The Star (Nairobi)

Kenya: IMF Boss Set to Meet Muturi, MPs

The National Assembly Speaker Justin Muturi is expected to hold talks with the International Monetary Fund MD Christine Lagarde tomorrow.

Though the details of the talks are scanty, Muturi yesterday said the IMF boss who jetted in the country yesterday for a three-day visit, will later address the House committees members on the Budget and Appropriations, Finance, Planning and Trade and Public Accounts on the same day after the courtesy call.

"I am now in Nairobi to prepare for the meeting tomorrow at 10am. The parliament staff, who are currently on holiday, have been notified to report on Tuesday and assist with the necessary arrangements," Muturi said.

The Budget and Appropriations Committee chair and Mbeere South MP Mutava Musyimi said he is not aware of the details of the address by Lagarde.

"I got a call from the National Treasury Secretary Henry Rotich just before we went on recess last year indicating that she would be here to talk to MPs. But since the MPs were proceeding on recess, the talk of recalling the whole assembly would not have been possible. It was decided that she addresses the three committees on behalf of the members," Mutava said.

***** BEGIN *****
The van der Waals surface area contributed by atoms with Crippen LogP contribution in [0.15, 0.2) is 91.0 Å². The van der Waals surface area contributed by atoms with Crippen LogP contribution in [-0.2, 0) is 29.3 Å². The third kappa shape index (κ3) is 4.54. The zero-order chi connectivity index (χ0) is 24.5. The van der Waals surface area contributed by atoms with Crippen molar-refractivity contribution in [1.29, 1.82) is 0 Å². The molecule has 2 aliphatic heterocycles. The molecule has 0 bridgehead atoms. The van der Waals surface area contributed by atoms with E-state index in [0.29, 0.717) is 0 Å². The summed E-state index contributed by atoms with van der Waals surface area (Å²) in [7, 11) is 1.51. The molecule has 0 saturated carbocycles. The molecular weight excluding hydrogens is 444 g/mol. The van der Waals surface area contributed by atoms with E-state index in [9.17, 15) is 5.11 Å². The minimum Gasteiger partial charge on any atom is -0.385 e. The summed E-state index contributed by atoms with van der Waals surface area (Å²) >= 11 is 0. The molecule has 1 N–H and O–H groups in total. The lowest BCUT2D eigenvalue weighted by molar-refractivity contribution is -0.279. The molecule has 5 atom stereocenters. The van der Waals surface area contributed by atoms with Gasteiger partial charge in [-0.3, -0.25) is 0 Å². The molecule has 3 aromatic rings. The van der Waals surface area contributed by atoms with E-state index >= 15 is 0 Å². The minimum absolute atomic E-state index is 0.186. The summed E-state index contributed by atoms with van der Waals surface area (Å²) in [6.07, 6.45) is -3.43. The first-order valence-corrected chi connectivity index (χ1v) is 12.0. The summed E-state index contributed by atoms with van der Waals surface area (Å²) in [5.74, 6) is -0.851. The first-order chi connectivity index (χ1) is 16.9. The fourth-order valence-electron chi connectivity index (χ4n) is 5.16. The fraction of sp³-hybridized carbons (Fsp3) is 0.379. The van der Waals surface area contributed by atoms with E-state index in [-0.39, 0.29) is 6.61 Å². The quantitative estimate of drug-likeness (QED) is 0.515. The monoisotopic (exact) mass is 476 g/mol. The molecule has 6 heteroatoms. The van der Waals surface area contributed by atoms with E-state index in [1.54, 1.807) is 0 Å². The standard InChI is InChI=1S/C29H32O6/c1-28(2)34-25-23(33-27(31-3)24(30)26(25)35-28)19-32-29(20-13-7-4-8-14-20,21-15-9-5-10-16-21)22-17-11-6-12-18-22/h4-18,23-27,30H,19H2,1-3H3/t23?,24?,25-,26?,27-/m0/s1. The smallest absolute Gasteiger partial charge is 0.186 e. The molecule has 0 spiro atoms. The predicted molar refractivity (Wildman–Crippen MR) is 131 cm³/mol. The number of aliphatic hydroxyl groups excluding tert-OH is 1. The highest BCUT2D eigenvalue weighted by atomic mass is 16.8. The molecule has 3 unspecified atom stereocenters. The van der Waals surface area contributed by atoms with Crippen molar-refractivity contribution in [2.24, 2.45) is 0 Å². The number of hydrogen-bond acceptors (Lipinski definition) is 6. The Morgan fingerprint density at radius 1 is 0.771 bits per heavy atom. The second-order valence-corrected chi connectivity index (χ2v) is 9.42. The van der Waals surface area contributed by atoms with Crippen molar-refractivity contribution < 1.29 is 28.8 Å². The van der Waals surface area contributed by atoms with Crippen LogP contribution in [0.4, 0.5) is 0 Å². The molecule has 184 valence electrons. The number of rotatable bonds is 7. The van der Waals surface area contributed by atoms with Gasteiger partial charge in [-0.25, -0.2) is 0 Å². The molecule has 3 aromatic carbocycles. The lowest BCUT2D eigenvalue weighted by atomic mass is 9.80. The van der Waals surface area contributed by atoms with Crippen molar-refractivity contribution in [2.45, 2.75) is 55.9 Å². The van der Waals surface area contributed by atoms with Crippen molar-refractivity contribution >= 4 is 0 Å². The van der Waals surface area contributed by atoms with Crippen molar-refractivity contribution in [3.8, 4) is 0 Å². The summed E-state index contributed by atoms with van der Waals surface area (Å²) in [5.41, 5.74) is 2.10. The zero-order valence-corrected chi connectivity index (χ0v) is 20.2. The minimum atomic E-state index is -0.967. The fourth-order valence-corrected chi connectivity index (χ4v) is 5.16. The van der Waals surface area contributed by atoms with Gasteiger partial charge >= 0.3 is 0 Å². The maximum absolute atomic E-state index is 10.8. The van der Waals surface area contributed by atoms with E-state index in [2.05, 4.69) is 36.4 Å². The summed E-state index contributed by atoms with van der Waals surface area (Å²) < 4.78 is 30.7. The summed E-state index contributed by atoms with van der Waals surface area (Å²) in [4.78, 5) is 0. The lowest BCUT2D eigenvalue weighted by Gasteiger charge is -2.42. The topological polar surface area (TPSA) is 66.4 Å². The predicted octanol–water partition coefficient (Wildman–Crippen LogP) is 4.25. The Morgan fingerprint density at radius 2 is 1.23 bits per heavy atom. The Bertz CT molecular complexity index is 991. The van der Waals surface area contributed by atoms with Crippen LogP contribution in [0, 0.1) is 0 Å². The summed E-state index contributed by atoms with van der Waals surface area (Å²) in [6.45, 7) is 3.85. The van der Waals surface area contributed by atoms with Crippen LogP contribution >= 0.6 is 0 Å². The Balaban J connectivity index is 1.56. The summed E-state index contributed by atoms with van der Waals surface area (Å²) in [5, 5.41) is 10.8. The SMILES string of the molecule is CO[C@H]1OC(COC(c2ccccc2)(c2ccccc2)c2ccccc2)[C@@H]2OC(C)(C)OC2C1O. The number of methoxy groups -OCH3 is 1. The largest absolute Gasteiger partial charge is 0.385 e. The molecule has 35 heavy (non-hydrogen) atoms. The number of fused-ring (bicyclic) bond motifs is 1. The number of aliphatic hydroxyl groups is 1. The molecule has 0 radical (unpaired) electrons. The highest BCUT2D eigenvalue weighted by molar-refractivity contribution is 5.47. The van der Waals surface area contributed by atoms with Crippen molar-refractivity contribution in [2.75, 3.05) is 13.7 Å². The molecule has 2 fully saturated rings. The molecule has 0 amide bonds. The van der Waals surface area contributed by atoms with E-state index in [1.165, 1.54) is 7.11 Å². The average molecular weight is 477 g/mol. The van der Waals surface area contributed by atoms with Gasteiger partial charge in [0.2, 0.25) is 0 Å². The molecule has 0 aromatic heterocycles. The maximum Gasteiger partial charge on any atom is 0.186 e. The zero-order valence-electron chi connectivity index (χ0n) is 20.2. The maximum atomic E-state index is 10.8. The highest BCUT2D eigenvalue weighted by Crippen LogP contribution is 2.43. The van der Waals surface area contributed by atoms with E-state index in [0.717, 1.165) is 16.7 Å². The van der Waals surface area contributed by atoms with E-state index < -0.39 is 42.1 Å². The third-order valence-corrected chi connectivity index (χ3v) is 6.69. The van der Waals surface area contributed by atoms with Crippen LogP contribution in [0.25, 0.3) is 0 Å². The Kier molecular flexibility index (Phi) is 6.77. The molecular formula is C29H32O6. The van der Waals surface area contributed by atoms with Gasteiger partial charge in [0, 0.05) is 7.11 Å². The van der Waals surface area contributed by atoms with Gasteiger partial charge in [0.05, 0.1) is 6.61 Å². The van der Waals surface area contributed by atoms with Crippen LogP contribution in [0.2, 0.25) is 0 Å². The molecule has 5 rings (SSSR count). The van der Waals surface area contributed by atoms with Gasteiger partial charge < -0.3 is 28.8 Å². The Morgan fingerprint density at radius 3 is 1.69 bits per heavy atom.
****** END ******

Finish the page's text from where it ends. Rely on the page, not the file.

Suba MP John Mbadi, a member of the two committees on Public Accounts and Budget, confirmed that the members had been notified of the meeting via SMS.

The IMF has been instrumental in the enactment of the amended controversial VAT Act last year that has seen the price of essential consumer commodities go up. The Bretton Woods institution has also been pushing for the government to do away with the tax refunds and instead wants all to be included in the tax bracket.

The IMF argued that the measures are necessary to help the National Treasury secure the huge national budget deficit and also raise cash for recurrent and development expenditures.

According to the IMF, the changes in law were necessary and had put Kenya in line with other modern VAT regimes in the world- the mode of operation through a reduction on the number of exempt items that had overburdened the taxpayer in its implementation.

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